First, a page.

The Leader’s Guide to Managing Conflict

In a world that is constantly shifting, changes in the workplace are inevitable. As employees deal with change, differences in principles, opinions, and goals surface. The manner in which leaders handle these differences directly impacts the level of lost productivity, time, and money for an organization. In order to prevent undesirable results in each of these areas, leaders must be skilled in and committed to handling employee disagreements. When managers identify and proactively deal with differences, they may lesson or avoid an escalation of conflict that leads to employee unhappiness, lack of productivity, and possibly even legal action.

Here are some tips for leaders to effectively manage conflict:

  • Listen for and address employees discounting the work or ideas of another, as these underhanded comments quickly lead to the erosion of trust.
  • Don’t sweep conflict under the rug; instead, encourage employees to articulate their differences.
  • Deal with disagreements early. In the early stages of conflict, employees are more open to hearing other opinions and finding mutually agreeable solutions. Over time, individuals become more entrenched in their positions and are more likely to seek out allies, thereby creating larger issues.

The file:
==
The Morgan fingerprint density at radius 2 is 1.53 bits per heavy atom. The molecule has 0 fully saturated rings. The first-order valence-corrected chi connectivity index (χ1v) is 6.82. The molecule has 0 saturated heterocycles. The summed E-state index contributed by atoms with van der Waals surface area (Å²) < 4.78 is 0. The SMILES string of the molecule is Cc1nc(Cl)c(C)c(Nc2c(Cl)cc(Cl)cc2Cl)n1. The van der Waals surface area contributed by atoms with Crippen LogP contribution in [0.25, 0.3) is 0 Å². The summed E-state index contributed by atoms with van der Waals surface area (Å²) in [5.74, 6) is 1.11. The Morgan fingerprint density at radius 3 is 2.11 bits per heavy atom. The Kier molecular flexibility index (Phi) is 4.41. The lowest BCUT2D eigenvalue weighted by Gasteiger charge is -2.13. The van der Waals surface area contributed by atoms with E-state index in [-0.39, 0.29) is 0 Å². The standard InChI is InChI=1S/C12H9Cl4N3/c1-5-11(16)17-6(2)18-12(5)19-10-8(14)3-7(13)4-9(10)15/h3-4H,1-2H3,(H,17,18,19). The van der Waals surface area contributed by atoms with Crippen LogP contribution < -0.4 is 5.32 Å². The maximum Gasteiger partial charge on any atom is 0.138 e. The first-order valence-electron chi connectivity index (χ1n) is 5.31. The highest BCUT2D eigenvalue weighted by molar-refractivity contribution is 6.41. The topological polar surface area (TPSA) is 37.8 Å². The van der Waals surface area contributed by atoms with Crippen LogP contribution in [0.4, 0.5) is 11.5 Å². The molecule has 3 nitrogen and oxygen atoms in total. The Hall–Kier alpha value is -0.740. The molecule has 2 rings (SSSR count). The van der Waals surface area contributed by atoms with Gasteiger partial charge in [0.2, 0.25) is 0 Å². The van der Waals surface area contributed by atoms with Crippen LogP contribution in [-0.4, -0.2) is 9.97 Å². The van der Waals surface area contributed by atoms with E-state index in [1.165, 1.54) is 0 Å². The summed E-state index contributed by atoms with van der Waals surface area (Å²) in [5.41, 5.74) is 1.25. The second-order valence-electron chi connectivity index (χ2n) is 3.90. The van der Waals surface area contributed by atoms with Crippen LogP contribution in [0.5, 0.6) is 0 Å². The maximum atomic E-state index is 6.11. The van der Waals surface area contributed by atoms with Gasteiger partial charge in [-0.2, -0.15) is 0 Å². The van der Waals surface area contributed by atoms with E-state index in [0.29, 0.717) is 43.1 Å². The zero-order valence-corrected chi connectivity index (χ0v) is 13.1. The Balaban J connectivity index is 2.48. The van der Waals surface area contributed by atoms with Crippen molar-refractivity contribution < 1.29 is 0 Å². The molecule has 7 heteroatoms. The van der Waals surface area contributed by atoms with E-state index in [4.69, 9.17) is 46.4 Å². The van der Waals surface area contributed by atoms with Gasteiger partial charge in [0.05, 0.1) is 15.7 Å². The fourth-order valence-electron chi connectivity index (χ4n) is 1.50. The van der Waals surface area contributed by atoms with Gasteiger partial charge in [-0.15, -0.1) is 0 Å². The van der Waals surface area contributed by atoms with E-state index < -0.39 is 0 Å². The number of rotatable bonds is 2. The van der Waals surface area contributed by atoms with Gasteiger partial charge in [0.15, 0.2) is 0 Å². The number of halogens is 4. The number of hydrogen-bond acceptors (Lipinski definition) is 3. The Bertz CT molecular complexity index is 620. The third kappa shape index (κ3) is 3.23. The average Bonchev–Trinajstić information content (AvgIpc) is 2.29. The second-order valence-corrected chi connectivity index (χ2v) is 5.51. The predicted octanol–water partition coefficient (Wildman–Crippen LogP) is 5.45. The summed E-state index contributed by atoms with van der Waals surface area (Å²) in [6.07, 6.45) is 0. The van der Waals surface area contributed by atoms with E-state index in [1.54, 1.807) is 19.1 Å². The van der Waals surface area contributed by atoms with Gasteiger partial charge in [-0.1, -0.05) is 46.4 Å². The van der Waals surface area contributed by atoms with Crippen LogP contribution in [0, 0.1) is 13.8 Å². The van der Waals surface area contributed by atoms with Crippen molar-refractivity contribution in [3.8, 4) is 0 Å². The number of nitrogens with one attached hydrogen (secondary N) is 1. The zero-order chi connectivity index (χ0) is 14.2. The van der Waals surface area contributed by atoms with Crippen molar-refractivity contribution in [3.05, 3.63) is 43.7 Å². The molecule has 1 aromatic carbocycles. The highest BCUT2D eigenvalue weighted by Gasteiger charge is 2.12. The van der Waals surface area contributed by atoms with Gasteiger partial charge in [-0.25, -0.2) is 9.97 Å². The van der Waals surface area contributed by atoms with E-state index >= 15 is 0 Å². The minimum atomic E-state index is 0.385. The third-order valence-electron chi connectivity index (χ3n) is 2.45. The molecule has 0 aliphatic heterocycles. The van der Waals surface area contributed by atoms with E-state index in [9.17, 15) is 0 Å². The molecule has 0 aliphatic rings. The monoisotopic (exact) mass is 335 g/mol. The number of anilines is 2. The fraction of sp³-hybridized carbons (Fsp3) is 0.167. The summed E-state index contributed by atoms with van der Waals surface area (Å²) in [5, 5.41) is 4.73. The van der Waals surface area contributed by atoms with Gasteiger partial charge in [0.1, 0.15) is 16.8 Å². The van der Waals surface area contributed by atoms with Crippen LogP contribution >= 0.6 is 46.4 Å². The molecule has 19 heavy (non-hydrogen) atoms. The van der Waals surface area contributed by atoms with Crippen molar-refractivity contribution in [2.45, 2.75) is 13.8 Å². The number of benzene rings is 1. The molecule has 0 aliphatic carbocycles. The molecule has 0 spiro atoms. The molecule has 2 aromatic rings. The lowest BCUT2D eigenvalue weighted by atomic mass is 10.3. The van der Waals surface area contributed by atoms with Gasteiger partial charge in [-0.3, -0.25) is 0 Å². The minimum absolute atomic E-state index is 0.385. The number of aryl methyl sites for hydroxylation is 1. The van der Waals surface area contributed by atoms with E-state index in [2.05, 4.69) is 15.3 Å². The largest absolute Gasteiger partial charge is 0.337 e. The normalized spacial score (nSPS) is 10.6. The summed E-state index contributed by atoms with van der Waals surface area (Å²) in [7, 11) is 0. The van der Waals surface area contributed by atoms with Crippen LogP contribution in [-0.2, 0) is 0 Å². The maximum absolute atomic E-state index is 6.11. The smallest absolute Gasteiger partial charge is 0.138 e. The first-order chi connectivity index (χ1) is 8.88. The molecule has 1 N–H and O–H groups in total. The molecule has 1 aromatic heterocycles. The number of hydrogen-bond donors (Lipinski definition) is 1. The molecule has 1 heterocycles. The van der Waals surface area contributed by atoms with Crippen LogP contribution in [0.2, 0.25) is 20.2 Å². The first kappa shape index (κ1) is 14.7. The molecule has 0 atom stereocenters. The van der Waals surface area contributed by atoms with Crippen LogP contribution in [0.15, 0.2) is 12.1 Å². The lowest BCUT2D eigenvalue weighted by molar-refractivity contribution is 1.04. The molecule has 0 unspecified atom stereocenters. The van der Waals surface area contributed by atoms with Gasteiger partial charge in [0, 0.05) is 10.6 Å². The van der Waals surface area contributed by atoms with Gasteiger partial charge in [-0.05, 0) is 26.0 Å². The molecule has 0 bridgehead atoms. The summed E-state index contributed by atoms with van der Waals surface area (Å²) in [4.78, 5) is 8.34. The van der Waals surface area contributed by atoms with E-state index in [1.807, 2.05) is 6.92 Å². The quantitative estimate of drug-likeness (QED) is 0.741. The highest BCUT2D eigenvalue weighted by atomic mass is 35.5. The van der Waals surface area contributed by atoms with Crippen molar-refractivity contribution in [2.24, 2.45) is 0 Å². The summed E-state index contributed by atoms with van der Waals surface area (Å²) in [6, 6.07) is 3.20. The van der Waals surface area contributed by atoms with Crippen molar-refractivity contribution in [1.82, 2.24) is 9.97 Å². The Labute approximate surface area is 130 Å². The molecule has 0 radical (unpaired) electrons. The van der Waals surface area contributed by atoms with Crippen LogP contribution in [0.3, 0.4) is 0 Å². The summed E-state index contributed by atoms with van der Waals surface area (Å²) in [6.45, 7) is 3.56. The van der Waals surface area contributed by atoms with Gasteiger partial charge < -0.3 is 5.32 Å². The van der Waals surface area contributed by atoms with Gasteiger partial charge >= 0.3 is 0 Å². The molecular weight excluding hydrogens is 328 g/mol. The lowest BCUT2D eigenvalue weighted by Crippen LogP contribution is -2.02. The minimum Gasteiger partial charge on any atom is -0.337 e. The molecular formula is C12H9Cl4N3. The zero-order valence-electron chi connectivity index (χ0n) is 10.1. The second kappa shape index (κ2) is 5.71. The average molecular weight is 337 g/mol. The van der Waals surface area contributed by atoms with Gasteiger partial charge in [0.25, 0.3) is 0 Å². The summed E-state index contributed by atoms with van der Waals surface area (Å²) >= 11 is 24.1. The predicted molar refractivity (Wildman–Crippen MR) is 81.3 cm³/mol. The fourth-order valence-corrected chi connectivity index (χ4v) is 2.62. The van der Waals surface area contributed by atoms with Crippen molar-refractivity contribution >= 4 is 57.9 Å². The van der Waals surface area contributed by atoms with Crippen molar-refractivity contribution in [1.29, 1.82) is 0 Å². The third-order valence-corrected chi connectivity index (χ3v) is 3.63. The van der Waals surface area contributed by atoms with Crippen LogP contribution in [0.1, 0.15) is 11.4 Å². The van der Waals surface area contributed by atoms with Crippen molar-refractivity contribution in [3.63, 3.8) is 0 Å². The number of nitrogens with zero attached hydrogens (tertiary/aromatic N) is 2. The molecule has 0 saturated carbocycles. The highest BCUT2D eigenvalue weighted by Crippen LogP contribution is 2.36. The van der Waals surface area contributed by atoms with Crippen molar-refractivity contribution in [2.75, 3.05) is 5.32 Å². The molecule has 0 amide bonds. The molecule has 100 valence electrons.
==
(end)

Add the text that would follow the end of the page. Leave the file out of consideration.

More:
• To the extent possible, keep the conversation among the parties directly involved in the matter. Other people entering into the discussion generally leads to further escalation.
  • Keep the focus on the needs of each employee involved.
  • Reiterate that there is no “winner” or “loser;” instead, the goal is a “win-win” solution.
  • Let employees know that it is ultimately their responsibility to resolve their conflicts. The manager’s role is to provide guidance and resources to facilitate resolution.
  • Be willing to seek out third-party mediation or other assistance. It may seem like an undesirable cost at first, but it is better to invest your organization’s time and money in this way than to let issues simmer and intensify so that they cost even more in terms of time, money, and productivity.